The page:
The Importance of Teaching Self-Advocacy Skills to Kids with ADHD

By Dr. Mary Rooney, Ph.D.

As a parent of a child with ADHD, you spent a great deal of amount of time advocating for your child. You repeatedly explain your child’s ADHD symptoms to teachers, coaches, doctors, and even family members and friends, and work hard to learn about and seek the best treatments and supports to meet your child’s medical, academic, and social needs. This is no small task, especially since ADHD is often misunderstood (even by professionals). While you are able to be the one advocating for your child right now there will be a time when they need to take on this role themselves. We now know that ADHD is not typically something that kids outgrow, and this advocacy will need to continue throughout their lives. It is never too early to start preparing your child for the transition to adulthood by helping them develop the skills they will need to advocate for themselves.  

Self-advocacy skills aren’t something that kids and teens are able to learn on their own, they are skills that need to be taught and practiced over time. Unfortunately, too many young adults with ADHD have not developed these skills and are now struggling to live independently. Without self-advocacy skills, young adults with ADHD are at risk for delaying important milestones or failing to achieve them altogether. This includes things like successfully completing college or holding down a full-time job, establishing meaningful adult friendships and a sense of belonging, moving out of their parents’ homes, and participating in activities that interest them and add meaning to their lives. In fact, research has demonstrated a clear link between teaching kids self-advocacy skills and their ability to become happy, well-functioning adults.

So, what is self-advocacy exactly? Self-advocacy can be broken down into three parts: (1) knowing yourself, (2) knowing what you need, and (3) knowing how to get what you need. Knowing yourself means knowing your strengths and weaknesses, understanding how your ADHD symptoms affect you and being aware of the things that bring you the most joy and the most frustration. Knowing what you need means understanding the kinds of accommodations, supports, and treatments that are most helpful for managing your ADHD symptoms. It also means being able to set a goal for yourself and identify the strategies, supports, and people who can help you achieve that goal. Knowing how to get what you need means knowing when and who to talk to about getting the help you need, being able to clearly communicate your needs, and being able to follow through consistently on treatment and support recommendations.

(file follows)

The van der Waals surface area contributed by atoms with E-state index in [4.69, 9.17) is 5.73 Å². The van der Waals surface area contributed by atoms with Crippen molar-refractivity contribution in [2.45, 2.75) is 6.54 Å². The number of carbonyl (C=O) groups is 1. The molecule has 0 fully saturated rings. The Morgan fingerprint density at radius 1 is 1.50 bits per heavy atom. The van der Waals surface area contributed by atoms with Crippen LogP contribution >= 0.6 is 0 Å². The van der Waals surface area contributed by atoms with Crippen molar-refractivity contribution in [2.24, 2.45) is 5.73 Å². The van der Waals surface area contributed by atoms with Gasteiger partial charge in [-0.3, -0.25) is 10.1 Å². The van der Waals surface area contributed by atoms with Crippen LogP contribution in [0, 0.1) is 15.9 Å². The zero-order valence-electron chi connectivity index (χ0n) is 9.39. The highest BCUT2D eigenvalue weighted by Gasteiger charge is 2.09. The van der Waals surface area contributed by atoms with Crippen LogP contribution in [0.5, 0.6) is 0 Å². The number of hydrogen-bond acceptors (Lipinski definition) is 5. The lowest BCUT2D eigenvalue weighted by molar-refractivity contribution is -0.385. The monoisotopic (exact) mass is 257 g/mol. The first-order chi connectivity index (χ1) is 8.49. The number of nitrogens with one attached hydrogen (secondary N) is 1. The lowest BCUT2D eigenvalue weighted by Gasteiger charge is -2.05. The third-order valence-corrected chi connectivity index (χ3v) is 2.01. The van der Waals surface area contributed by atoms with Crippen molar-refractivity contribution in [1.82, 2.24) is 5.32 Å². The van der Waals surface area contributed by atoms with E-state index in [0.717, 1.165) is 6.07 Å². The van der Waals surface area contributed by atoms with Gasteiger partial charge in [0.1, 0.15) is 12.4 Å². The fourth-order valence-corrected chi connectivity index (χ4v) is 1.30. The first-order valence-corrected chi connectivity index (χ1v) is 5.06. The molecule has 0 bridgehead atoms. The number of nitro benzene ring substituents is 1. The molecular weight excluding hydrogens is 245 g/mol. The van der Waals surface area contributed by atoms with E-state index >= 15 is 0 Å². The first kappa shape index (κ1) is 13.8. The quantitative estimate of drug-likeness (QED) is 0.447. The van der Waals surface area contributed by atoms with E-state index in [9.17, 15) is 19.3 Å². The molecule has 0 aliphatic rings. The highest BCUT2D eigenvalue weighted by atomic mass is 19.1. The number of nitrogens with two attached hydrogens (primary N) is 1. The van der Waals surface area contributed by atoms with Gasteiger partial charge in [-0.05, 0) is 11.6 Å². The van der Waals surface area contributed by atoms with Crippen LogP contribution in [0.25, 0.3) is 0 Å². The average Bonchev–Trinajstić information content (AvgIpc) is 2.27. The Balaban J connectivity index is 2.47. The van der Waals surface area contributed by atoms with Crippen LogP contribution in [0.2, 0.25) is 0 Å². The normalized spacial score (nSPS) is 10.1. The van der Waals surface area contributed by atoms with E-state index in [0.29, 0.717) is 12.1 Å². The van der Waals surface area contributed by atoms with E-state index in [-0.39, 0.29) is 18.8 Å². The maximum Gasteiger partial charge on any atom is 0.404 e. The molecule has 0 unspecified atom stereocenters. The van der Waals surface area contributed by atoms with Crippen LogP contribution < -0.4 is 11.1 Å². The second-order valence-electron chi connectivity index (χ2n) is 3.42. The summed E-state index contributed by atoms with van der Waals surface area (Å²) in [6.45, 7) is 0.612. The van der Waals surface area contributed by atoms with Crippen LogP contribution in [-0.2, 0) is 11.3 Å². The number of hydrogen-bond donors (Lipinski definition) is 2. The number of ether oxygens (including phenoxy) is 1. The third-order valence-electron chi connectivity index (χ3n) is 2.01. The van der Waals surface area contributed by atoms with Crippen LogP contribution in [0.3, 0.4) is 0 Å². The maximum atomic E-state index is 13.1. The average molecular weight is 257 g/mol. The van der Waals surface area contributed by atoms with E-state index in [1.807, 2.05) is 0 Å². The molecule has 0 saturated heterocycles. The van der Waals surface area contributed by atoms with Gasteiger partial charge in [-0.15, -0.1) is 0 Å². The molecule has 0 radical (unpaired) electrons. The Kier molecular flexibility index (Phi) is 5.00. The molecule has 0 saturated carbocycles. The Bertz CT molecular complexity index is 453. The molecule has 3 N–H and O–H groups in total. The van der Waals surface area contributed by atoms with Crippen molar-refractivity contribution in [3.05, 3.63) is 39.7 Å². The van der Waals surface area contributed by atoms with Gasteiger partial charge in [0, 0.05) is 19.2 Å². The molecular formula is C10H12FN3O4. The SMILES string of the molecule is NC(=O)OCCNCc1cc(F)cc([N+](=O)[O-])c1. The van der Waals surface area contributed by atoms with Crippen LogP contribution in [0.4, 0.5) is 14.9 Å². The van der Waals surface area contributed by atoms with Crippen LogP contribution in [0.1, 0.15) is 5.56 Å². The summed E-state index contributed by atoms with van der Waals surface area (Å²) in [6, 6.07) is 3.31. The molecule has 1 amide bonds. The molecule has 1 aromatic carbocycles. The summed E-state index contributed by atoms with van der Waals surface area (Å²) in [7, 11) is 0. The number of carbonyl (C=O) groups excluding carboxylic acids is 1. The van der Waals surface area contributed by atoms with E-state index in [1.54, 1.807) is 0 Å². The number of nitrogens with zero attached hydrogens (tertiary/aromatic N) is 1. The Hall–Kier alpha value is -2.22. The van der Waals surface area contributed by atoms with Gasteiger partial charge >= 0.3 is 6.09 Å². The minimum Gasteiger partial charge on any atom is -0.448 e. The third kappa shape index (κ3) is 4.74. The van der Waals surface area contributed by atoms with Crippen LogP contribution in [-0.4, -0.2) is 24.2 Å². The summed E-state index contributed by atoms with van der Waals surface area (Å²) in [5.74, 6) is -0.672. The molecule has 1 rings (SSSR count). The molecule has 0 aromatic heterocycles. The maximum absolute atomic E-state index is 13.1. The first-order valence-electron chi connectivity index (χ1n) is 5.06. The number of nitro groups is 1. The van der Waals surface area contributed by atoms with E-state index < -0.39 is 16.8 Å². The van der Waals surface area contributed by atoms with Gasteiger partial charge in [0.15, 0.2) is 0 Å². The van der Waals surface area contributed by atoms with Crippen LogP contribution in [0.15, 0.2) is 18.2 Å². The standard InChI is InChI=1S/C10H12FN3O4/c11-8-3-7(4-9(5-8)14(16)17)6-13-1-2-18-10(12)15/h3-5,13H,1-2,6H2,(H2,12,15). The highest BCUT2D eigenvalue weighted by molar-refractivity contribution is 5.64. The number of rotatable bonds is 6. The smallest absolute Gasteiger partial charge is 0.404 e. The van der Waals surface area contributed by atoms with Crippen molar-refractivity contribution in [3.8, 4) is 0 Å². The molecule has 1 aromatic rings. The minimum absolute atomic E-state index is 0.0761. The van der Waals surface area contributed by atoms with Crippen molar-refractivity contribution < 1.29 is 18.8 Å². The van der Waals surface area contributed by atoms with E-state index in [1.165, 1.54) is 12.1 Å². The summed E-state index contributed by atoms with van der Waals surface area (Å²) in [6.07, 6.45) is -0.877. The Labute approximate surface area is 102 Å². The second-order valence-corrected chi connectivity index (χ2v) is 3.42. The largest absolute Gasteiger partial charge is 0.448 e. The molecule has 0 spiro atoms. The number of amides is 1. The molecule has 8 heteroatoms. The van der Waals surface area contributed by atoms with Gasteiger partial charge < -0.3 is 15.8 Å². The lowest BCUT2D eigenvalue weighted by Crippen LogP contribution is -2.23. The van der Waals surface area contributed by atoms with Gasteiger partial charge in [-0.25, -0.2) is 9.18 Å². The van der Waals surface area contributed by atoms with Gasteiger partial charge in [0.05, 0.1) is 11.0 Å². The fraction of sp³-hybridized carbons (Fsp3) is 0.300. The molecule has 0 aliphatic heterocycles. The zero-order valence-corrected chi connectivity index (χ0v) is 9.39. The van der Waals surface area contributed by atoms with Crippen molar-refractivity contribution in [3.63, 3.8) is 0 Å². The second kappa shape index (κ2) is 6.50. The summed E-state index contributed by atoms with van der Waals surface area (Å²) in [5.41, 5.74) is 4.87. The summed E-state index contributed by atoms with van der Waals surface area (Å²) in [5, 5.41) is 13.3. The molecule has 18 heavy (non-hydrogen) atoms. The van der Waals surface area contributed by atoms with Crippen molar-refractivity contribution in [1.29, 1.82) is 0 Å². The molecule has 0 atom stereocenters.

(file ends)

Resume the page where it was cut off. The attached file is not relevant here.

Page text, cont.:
Self-advocacy is a complex process, which is why all parents should start teaching these skills to their children as early as possible. It’s not feasible to tackle every aspect of self-advocacy at once. Instead, start with knowing yourself. Help your child understand how their ADHD symptoms affect them on a daily basis and the things that make their symptoms better. Also, help them discover their strengths and interests by providing opportunities for participation in a variety of activities. Knowing what you need and knowing how to get what you need are things that should also be learned through experiences over time. In elementary school these experiences can include having your child attend IEP meetings or other parent-teacher meetings when appropriate, encouraging your child to take the lead on describing their symptoms and difficulties during doctor’s appointments (with parents filling in the gaps as needed), and coaching your child on how to ask their teachers for help when they are struggling. 

Learning self-advocacy skills takes time and practice. Start small and provide plenty of coaching and praise as your child practices their new skills. Over time you’ll be helping your child grow into a confident adult with the self-advocacy skills that they need to live happily and successfully with ADHD. 



Mary Rooney, Ph.D., is a licensed clinical psychologist in the Department of Psychiatry at the University of California San Francisco. Dr Rooney is a researcher and clinician specializing in the evaluation and treatment of ADHD and co-occurring behavioral, anxiety, and mood disorders. A strong advocate for those with attention and behavior problems, Dr. Rooney is committed to developing and providing comprehensive, cutting edge treatments tailored to meet the unique needs of each child and adolescent. Dr. Rooney's clinical interventions and research avenues emphasize working closely with parents and teachers to create supportive, structured home and school environments that enable children and adolescents to reach their full potential. In addition, Dr. Rooney serves as a consultant and ADHD expert to Huntington Learning Centers.


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